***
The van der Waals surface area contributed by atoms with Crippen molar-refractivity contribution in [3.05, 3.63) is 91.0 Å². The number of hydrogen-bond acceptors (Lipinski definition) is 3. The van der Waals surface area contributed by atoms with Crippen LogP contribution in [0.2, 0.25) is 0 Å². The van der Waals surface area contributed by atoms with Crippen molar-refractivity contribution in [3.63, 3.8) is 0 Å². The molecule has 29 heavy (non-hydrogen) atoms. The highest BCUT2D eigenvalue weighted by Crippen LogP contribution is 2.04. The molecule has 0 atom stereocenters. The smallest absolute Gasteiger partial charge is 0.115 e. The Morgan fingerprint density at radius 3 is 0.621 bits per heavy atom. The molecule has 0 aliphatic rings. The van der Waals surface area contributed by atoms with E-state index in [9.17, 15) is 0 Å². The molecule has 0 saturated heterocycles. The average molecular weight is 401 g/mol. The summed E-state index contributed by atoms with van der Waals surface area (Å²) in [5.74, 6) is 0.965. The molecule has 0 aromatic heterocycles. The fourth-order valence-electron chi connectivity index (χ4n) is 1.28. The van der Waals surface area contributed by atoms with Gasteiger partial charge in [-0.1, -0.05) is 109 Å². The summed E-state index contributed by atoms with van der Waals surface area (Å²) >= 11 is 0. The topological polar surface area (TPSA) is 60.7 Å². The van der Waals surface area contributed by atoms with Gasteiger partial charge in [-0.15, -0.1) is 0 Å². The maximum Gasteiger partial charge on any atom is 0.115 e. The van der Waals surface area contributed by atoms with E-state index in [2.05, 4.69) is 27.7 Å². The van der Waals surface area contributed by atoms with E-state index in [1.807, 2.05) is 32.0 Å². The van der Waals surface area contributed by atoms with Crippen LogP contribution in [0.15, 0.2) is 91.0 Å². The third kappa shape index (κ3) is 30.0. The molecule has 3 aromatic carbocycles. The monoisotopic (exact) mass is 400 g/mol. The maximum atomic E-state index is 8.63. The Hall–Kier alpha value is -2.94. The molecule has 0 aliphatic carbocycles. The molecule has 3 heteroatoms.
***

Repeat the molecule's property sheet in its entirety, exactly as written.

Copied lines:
The van der Waals surface area contributed by atoms with Crippen molar-refractivity contribution in [3.05, 3.63) is 91.0 Å². The number of hydrogen-bond acceptors (Lipinski definition) is 3. The van der Waals surface area contributed by atoms with Crippen LogP contribution in [0.2, 0.25) is 0 Å². The van der Waals surface area contributed by atoms with Crippen molar-refractivity contribution in [3.63, 3.8) is 0 Å². The molecule has 29 heavy (non-hydrogen) atoms. The highest BCUT2D eigenvalue weighted by Crippen LogP contribution is 2.04. The molecule has 0 atom stereocenters. The smallest absolute Gasteiger partial charge is 0.115 e. The Morgan fingerprint density at radius 3 is 0.621 bits per heavy atom. The molecule has 0 aliphatic rings. The van der Waals surface area contributed by atoms with E-state index in [9.17, 15) is 0 Å². The molecule has 0 saturated heterocycles. The average molecular weight is 401 g/mol. The summed E-state index contributed by atoms with van der Waals surface area (Å²) in [5.74, 6) is 0.965. The molecule has 0 aromatic heterocycles. The fourth-order valence-electron chi connectivity index (χ4n) is 1.28. The van der Waals surface area contributed by atoms with Gasteiger partial charge in [-0.1, -0.05) is 109 Å². The summed E-state index contributed by atoms with van der Waals surface area (Å²) >= 11 is 0. The topological polar surface area (TPSA) is 60.7 Å². The van der Waals surface area contributed by atoms with Gasteiger partial charge in [-0.15, -0.1) is 0 Å². The maximum Gasteiger partial charge on any atom is 0.115 e. The van der Waals surface area contributed by atoms with E-state index in [2.05, 4.69) is 27.7 Å². The van der Waals surface area contributed by atoms with E-state index in [1.807, 2.05) is 32.0 Å². The van der Waals surface area contributed by atoms with Crippen LogP contribution in [0.15, 0.2) is 91.0 Å². The third kappa shape index (κ3) is 30.0. The molecule has 3 aromatic carbocycles. The monoisotopic (exact) mass is 400 g/mol. The maximum atomic E-state index is 8.63. The Hall–Kier alpha value is -2.94. The molecule has 0 aliphatic carbocycles. The molecule has 3 heteroatoms.